Kate Ellis, UK
Charisma is for wimps! It's a smokescreen for those people who have no real depth. I have bucket loads of charisma but it's all bravado. When it comes to getting down to business and 'getting the job done' I find it's those people who are not charismatic that achieve more as they have more to prove...
Mark Knight, UK
Charismatic people, although attractive on a first approach, tend to irritate me, especially those who are self-aware and take advatage of their charisma to climb their career ladder. I'd rather work with a shy, uncharismatic but effective and intelligent person.
Oscar Lima, United Kingdom
I once saw Maya Angelou speak, and despite her standing in front of around 4 or 5 hundred people she was still able to make the event appear as if we were all guests in her home, listening to her telling a story to each of us. She used song, used rhyming words, took pauses and made good eye contact. She also had a very strong, confident bodily presence that may have come about in part from her clothes but also from her size. It was fascinating to watch, and interesting to see how some of the most attractive people are not necessarily the ones that appear on magazine covers and in movies.
What about Jesus? Jesus was probably one of the most carismatic persons in history! Please note that I'm not a religious person, but I have to admit that there are very few people that can be charismatic enough as to be remembered for more than 2000 years after his/her death!
Perhaps we should look for our own best gifts and treat those gifts as if they had quite a lot of their own magentic draw-- and to be eager to find the most charismatic character traits in others. Rather than crowd in like a braying mule.
Richard Green, USA
Who the heck wants to learn how to be charismatic? Who is that bored? Just be yourself. ughh.
Personal sources of charisma come from disarming smiles where the whole face smiles, where the mind smiles. Sincere empathy that helps to connect with an audience also helps. I'd add emotional intelligence in picking issues and turning a phrase that paints pictures. Desmond Tutu has charisma of the uplifting kind.
I work with managers who have been made redundant and coach them through applications and interviews. The key to charisma is having a genuine interest in the other person - hard to manufacture! Charisma is generated by those who are not too self-aware and there is always a little of the ingenuous about them!
Sandra Culham, England
What a load of rubbish. Hitler was probably the most charismatic out of any leader in the 20th century - he led an entire country to its doom - but I wouldn't say he smiled a lot!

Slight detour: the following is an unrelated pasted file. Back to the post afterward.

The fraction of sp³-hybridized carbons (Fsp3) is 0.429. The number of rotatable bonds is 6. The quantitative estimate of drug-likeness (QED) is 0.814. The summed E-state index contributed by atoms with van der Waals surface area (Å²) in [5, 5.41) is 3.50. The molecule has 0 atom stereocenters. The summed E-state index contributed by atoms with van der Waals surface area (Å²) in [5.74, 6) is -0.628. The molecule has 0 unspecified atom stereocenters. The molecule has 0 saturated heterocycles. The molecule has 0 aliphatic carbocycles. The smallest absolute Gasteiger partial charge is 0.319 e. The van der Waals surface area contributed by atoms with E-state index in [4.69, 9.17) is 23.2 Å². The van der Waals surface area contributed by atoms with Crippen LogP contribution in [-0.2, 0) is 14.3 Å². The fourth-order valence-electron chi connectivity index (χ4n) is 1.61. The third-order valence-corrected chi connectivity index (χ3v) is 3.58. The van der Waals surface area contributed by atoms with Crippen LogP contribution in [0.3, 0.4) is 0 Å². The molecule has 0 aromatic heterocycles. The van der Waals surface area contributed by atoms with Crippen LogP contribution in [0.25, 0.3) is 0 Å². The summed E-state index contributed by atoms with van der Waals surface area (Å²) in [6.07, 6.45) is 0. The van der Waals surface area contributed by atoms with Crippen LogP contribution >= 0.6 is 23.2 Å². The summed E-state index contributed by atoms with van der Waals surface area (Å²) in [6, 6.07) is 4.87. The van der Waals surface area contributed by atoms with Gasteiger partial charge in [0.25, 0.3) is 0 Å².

Ian Wild, UK
Another word for leader is manipulator. I'd rather "science" also be paying attention to the other side of the equation: How easily followers are lured by charismatics, for better or worse. I'd rather people be taught not how to manipulate others but rather think for him/herself.
Dan Stephens, USA (I didn't vote for Bush!)
Part of the charisma is also based on the clothes a person wears. There is a saying in Tamil " A person is made of half himself and half cloths" it similar to saying "you are as good as the cloths you wear". Naturally charismatic people, in my opinion have good dress sense too!
Malar Ponnusamy, USA
Charisma, like common sense, is innate. It cannot be developed or learnt as this strikes at the whole concept of the matter. What these scientists are discussing here is the projection of confidence, which does not necessarily constitute charisma. Many people are confident; this does not mean they can, or will, inspire others to follow them or their lead
Charisma is very innate in people. Some people are born with it. I have a cousin, who has been so charismatic since her childhood, it shows in her pictures too!, but it does wear off on people. Seeing her, I too have imbibed some of her charismatic features. It's more like, one can absorb them, but to entirely learn them from a book seems quite difficult to me.
I believe it's a fallacy to expect people to formally 'learn' these behaviours and implement them successfully. The best method of learning this in this case would be in a natural and informal way. One only needs to look at how insincere politicians come across in interviews (think Michael Howard and his hand gestures) to see how faking it comes across.
Sundeep Sidhu, UK
Charisma is more than just simple ability to communicate or extrovertedness. And science should be pursuing something more useful with their time.
Charisma: Thatcher had it, so did MacMillan. So did Clinton... and Hitler (which goes to show that charisma does not always work to the good). Blair has charisma but over-plays his hand (by which I mean he acts the part rather than lives it). David Davies doesn't have charisma: the Tories will be backing a loser if they make him their leader.
David Seekings, England
Some of this is just common sense but if anybody makes a habit of trying to touch me on the upper arm (as recommended in the article) it drives me insane.
Undoubtedly, the most charismatic person I have ever seen is Bill Clinton. The techniques noted here are so much part of his performances: he has them in spades. I'd use him if you want to learn from a true master.
Alan Davidson, London, SW16
Cor I wish I had read this a day earlier! At least then my X factor audition may not have been so uneventful and I could have got a chance to have a pop at Simon Cowell! he he
Hitler had charisma but I wouldn't want him working with me.